It took awhile, but Bobby Knight finally made his way back to Assembly Hall, a place where he won games, lost them, once threw a chair and spent nearly three decades of his career coaching the Indiana Hoosiers.
For the better part of two decades Knight wanted no part of IU after he was fired nearly 20 years ago. However, last Saturday he returned. Like him, love him or hate him, Knight deserved a chance to return to Assembly Hall.
He led the Hoosiers to three national titles during his tenure at Indiana and is one of the most recognizable coaches in school, and college basketball, history. It was the right thing for both parties to embrace each other and bury the hatchet.
It was simply time for a reconcilation.
Kentucky should consider doing the same for former coaches Eddie Sutton, Rick Pitino and Tubby Smith.
Sutton, who is now 83 years old, had the most tumultuous tenure of all three coaches but also had the tough task of following Joe B. Hall, who followed the legendary Adolph Rupp.
Sutton won 88 games in his four-year tenure and collected most of those victories in his first season with the Wildcats, guiding Kentucky to a 32-4 record and the NCAA Elite Eight. Almost three years later, though, his tenure was tarnished by a scandal that included payments to recruits and numerous NCAA violations. Sutton resigned in 1989 following a 13-19 season.
Kentucky was slapped with three years probation, including a two-year ban from the postseason and no live television appearances the following year. Sutton went on to coach at his alma mater, Oklahoma State, where he won 368 games and led the Cowboys to the Final Four in 1995 and 2004. He won 804 games in his career and the court at Oklahoma State is named in his honor.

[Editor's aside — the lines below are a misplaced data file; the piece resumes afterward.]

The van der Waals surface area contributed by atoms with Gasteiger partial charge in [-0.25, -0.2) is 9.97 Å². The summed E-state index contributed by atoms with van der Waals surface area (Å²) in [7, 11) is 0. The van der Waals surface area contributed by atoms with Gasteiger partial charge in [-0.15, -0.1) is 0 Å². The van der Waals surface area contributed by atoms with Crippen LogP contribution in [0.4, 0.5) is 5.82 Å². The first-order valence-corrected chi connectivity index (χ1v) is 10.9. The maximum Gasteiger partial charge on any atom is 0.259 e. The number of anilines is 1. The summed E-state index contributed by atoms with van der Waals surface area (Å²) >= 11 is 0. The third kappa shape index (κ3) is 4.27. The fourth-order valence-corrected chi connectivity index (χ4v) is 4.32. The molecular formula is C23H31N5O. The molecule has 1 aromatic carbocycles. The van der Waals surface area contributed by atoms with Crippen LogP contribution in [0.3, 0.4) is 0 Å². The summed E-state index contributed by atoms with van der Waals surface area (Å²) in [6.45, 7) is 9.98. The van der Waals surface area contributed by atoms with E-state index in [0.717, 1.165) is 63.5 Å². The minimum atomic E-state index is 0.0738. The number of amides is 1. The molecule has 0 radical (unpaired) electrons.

Although not an ideal ending at Kentucky, it was a road that led Sutton back to greatness and provided Pitino an opportunity to lead the Wildcats back to the Promised Land. Despite heavy odds stacked against him, Pitino led the Wildcats to the Final Four four years after his hiring and guided Kentucky to the NCAA title in 1996. He led Wildcats to a runner-up finish the next year before bolting for the NBA’s Boston Celtics. He resigned after three-and-a-half seasons in Boston before returning to college to coach Louisville.
Smith followed Pitino and led the Wildcats to their seventh NCAA crown in 1998. He coached at UK for more than a decade before leaving for Minnesota. Smith had the task of succeeding Pitino, who inherited a mess after following Sutton.
All three coaches had success at one time or another with the Wildcats and an open invitation should be extended to all three former Kentucky coaches to come to Rupp Arena and take a bow at center court.
Just as Knight proved, never say never.